Foreign & Documentary Films in Theaters and DVD/Home Video ">
Reviews of Recent Independent, Foreign, & Documentary Films in Theaters and DVD/Home Video
A SERIOUS MAN
Ethan and Joel Coen have put their unique spin onto classic movie genres (gangster dramas in Miller’s Crossing, Westerns in No Country for Old Men). In A Serious Man, the Coen brothers challenge Woody Allen’s oeuvre. Twenty-five years into their careers they reimagine their 1960’s suburban Midwest Jewish roots (without the sentimental nostalgia of Barry Levinson’s films). Unlike Woody, they connect more to the eccentric humor of Isaac Bashevis Singer than to Borscht Belt comics, to the wisdom of rabbis rather than shrinks, to Jefferson Airplane and not the Gershwins, and to the suburban family as opposed to the whining individual in the city.
Amusingly, they do so by loosely borrowing the format of Charles Dickens’ A Christmas Carol. The all-Yiddish, eight-minute prologue—a new, cautionary “folk” tale set in a Polish shtetl—is, in effect, about the Spirit of the Jew From the Past, where a husband and wife argue about a visit from their old neighbor (Fyvush Finkel). Is he alive or has his body been possessed by a spirit, a dybbuk? (Finkel richly makes the most of replaying his early days in Yiddish theater.) The absolute truth is unresolved as the husband seeks a rational explanation, and the wife acts on her faith in the supernatural.
These unsettled spiritual concerns from the Old World haunt the upwardly mobile Jews in the New World of Minnesota. Physics professor Larry Gopnik (Michael Stuhlbarg) suffers calamities like a mid-20th century, middle-aged Job. At home, his straight-laced, helmet-haired wife Judith (Sari Lennick) announces she is leaving him for a more serious man, the condescending widower Sy Ableman (Fred Melamed, an alumnus of several Woody Allen films). His shrill daughter, Sarah (Jessica McManus), schemes for a nose job. His son, Danny (Aaron Wolff), copes with bar mitzvah prep by getting stoned. Meanwhile his unemployed, hypochondriac older brother, Arthur (Richard Kind), washes up on his door with a gambling addiction. At work, a student tries to bribe Larry for a passing grade just as the professor’s up for tenure review. And that’s just the set-up before his life gets really complicated. Every time Larry thinks he has a handle on one problem, yet another erupts with unpredictable temptations and droll consequences.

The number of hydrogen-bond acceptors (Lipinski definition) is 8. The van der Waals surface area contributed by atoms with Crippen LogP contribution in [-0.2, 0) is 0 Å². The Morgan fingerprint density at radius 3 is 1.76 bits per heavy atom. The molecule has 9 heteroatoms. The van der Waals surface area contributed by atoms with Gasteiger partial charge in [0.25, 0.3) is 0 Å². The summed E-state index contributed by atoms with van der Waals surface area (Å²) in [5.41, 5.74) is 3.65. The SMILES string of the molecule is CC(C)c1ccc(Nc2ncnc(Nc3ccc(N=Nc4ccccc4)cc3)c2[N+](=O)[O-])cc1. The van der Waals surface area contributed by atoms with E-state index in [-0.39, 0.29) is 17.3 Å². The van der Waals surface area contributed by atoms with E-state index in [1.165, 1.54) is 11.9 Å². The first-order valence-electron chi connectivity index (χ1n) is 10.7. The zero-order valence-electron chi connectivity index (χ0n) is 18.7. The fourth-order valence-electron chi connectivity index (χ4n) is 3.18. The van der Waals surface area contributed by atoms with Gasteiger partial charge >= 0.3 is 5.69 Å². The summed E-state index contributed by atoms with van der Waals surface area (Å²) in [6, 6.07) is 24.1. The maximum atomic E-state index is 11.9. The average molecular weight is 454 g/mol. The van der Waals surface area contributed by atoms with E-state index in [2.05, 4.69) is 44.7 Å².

His wife insists he go to synagogue for advice. First he meets with the Rabbi of the Future, the young, clean-shaven associate rabbi, who has no real pastoral expertise in dealing with moral crises. (He is not even familiar with a get, a traditional Jewish divorce procedure). Then Larry meets with the Rabbi of the Present (George Wyner). Brandishing a veneer of scholarship, this prototypically genial suburban leader launches into a fantastical fable of the miracle of holy letters appearing on the teeth of a gentile man. His story links to the prologue, and he only answers the more and more perplexed Larry’s questions with another question. By the time of the climax at the bar mitzvah, it is Danny who finds delightful common spiritual ground with the sage emeritus, Rabbi Marshak (Alan Mandell). The future of the Jewish community comes full circle with the past, even as the internal and external crises never end. (The closing credits assure that no Jews were harmed during the filming.)
What holds all these very amusing complications together are the pitch-perfect ensemble and the evocative period production design. Centered around Stuhlbarg, a New York theater actor in a breakthrough performance, the few recognizable actors (including Adam Arkin as a divorce lawyer) are surrounded by fresh faces recruited from the Jewish neighborhoods around where the Coens grew up, enacting characters who were inspired by real people the directors knew. For almost every genre the Coens’ have celebrated, cinematographer Roger Deakins has brought a new look they never had before—and the concluding panorama here is as spectacular as any from his notable palette.
The film opens with advice from
Rashi, the medieval Talmudic scholar, “Accept with simplicity everything
that happens to you,” but the Coens’ cleverness in creatively
reinterpreting the American Jewish experience reflects more an ironic
Yiddish saying: “Let it be something worse, as long as it’s something
different.” Nora Lee Mandel